The beginnings of the English language can be traced to two significant events. The first of these was the invasion of England by the barbaric Germanic tribes, namely the Angles, Saxons and Jutes in the third and fourth centuries. They were heathens. They settled down in the island country and became tillers of the soil. Secondly, around AD 597, St Augustine came from Rome and began to convert the Jutes in Kent. Monks from Ireland also set up monasteries. This period of the first flowering of the language is called the Anglo-Saxon or the Old English period. At this time, in the already Roman-occupied England, Latin was used by the upper classes and the army. The introduction of Christianity brought in many new words such as abbot, altar, angel, priest, candle and hymn. The Anglo-Saxon tribes, however, were hunters and fierce sea-rovers by force of circumstance. Thus, the language contained a curious mix of Christian and pagan sentiments. Beowulf, an epic poem written during this period, tells the story of a powerful hero of the same name, who defeats evil monsters through courage and physical strength. The poem contains a pagan story with many passages of a distinctly Christian character. The court of Hrothgar, King of Denmark, is plagued by the dreadful monster Grendel, who comes out of the marshes to devour a warrior every night. Beowulf fights the monster, slays him and brings peace to the land.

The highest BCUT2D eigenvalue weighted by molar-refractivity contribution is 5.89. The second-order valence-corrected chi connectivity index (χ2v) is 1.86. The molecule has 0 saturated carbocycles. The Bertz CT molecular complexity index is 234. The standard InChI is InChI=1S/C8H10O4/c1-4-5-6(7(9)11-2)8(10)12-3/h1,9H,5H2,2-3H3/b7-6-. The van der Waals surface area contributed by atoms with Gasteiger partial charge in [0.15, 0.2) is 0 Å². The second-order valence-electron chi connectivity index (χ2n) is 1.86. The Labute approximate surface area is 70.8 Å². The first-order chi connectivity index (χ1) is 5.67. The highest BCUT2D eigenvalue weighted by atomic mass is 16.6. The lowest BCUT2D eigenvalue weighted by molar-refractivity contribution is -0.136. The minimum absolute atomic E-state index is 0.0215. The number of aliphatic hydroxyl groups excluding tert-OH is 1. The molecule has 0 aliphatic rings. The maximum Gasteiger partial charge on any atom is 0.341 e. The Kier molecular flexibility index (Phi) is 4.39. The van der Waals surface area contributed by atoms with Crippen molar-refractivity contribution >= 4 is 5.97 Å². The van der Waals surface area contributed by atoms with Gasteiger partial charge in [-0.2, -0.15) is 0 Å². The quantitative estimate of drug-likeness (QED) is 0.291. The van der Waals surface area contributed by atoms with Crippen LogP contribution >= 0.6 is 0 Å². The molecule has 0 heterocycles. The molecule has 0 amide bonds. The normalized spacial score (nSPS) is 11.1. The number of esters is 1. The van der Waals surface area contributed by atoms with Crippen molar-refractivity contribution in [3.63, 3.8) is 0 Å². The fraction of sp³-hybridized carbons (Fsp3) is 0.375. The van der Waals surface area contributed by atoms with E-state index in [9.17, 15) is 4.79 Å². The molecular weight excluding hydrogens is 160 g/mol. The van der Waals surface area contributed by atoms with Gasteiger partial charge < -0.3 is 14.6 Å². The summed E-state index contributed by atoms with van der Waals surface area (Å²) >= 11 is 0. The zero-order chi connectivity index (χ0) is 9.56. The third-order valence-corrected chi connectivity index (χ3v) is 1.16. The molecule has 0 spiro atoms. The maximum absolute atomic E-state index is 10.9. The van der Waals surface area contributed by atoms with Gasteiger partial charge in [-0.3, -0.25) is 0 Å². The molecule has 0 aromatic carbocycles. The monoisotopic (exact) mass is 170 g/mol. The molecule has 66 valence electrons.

There’s no joy from harp-play,
glee-wood’s gladness, no good hawk
swings through the hall now, no swift horse
tramps at the threshold.
(lines from Beowulf)